The logistics industry is characteristic in its reliance on agency staff, some of which are on what is known as zero hour contracts. A zero hours contract is when an employer or agency does not offer a guaranteed minimum number of hours per week.
Temporary and part time staff usually work to an agreed number of hours, and for the most part this results in an arrangement that suits both the employer and the worker. It is pretty rare for someone to be working significantly fewer hours than they need to, as these employment contracts are best suited to those with other commitments such as parenthood or education.
The term zero hour contract has been widely referenced in politics, as successive parties vow to reduce or eliminate them. Whilst the Coalition was blamed for presiding over their proliferation, both main parties acknowledge the bad reputation that irregular working contracts have developed.
The reason that zero hour contracts are looked upon so unfavourably is that the employer or agency does not have to offer a set number of hours in a given period. It is therefore a feasible scenario for a worker to go a whole week or longer without being called to work. On balance though, the worker is typically not obliged to accept all or any hours offered. The extremes of this relationship are not sustainable though, as the more one party rejects another, the less likely they are to continue with the arrangement.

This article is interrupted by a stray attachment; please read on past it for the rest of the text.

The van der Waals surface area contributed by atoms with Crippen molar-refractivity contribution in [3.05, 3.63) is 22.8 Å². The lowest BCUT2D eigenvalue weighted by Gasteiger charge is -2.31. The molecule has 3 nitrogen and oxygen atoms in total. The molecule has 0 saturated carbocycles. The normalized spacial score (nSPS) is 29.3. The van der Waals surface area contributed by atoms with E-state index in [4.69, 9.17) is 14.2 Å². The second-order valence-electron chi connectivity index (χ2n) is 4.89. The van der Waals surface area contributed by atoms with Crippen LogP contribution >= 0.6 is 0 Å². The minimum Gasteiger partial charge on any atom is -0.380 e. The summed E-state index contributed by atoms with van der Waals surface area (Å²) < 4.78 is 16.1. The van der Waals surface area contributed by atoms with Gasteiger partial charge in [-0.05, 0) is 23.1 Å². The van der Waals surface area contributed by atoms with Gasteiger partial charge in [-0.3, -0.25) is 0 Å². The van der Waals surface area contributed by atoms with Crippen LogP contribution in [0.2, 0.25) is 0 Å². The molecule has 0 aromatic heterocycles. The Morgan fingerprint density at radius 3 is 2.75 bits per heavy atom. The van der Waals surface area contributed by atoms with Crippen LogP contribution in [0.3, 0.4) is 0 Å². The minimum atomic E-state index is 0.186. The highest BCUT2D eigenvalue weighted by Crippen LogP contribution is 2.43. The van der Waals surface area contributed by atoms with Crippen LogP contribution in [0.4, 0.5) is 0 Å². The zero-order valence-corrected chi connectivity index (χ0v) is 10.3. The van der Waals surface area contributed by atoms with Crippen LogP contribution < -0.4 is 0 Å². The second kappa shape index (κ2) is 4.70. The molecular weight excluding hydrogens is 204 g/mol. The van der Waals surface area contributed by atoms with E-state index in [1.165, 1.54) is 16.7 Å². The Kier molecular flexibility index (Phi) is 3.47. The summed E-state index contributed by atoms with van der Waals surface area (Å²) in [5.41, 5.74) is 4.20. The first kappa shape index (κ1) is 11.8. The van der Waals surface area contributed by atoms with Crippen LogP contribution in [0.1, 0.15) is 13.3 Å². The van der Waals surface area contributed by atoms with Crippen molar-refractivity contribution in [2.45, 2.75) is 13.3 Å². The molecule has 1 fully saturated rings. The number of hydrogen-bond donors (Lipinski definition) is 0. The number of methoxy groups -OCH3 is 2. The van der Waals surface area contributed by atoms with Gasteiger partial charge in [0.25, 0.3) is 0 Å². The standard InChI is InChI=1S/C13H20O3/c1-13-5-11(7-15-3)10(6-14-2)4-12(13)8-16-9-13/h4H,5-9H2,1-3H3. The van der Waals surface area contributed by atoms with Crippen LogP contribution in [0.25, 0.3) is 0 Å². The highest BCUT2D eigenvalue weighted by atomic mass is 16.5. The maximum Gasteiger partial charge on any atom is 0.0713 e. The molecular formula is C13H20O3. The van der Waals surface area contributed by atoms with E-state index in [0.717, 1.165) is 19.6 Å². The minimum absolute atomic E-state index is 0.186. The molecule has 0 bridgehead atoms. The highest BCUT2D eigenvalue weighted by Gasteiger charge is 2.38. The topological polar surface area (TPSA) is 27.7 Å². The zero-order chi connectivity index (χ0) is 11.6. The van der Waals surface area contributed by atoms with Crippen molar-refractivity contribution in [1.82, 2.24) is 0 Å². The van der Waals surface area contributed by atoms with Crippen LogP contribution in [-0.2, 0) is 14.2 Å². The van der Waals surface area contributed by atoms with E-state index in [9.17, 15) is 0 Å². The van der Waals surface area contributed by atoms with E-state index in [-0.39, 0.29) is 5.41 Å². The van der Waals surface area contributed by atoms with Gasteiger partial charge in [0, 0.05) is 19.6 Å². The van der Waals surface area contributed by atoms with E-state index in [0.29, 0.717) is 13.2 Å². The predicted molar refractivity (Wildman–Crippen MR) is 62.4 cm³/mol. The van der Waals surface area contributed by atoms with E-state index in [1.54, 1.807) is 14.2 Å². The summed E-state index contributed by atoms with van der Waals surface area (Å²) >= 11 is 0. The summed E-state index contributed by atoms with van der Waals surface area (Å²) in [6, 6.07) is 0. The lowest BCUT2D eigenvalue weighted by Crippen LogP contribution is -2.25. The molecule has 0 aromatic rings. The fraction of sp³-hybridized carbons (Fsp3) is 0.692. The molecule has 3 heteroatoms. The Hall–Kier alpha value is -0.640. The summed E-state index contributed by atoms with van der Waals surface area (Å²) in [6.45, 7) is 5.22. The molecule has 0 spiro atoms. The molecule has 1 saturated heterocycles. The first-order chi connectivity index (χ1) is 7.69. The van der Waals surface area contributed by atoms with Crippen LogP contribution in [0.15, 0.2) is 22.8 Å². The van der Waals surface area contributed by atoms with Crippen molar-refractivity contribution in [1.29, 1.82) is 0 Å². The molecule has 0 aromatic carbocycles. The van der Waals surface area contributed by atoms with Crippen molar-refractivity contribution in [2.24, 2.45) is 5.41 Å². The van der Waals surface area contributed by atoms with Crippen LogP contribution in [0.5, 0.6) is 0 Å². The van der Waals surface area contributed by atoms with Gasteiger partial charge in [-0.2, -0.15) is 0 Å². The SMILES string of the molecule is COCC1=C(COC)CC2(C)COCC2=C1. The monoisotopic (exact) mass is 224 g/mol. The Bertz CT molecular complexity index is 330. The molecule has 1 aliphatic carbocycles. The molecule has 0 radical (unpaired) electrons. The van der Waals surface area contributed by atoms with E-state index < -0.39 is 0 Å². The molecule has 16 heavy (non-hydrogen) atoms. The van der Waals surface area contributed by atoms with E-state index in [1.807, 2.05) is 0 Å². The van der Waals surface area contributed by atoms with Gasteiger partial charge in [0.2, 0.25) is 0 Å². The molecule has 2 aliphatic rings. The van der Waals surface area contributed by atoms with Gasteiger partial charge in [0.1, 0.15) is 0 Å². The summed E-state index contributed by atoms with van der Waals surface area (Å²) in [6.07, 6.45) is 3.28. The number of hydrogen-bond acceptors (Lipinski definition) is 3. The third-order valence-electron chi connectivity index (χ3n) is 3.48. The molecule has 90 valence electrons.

The contracted individual is referred to as ‘worker’ rather than ‘employee’ because in many cases they are not actually employed by any company. It’s not unusual for this arrangement to change, indeed many temporary workers go on to become full time, permanent members of staff. The company in question will then save money because they no longer need to pay an agency. It could also be said that the return on investment would be higher because the employee would feel more valued and willing to commit to the needs of the company.
Short-term and casual labour isn’t likely to disappear any time soon because of the fragmented nature of modern working life. Perhaps zero hour contracts will still effectively exist, just under a different name.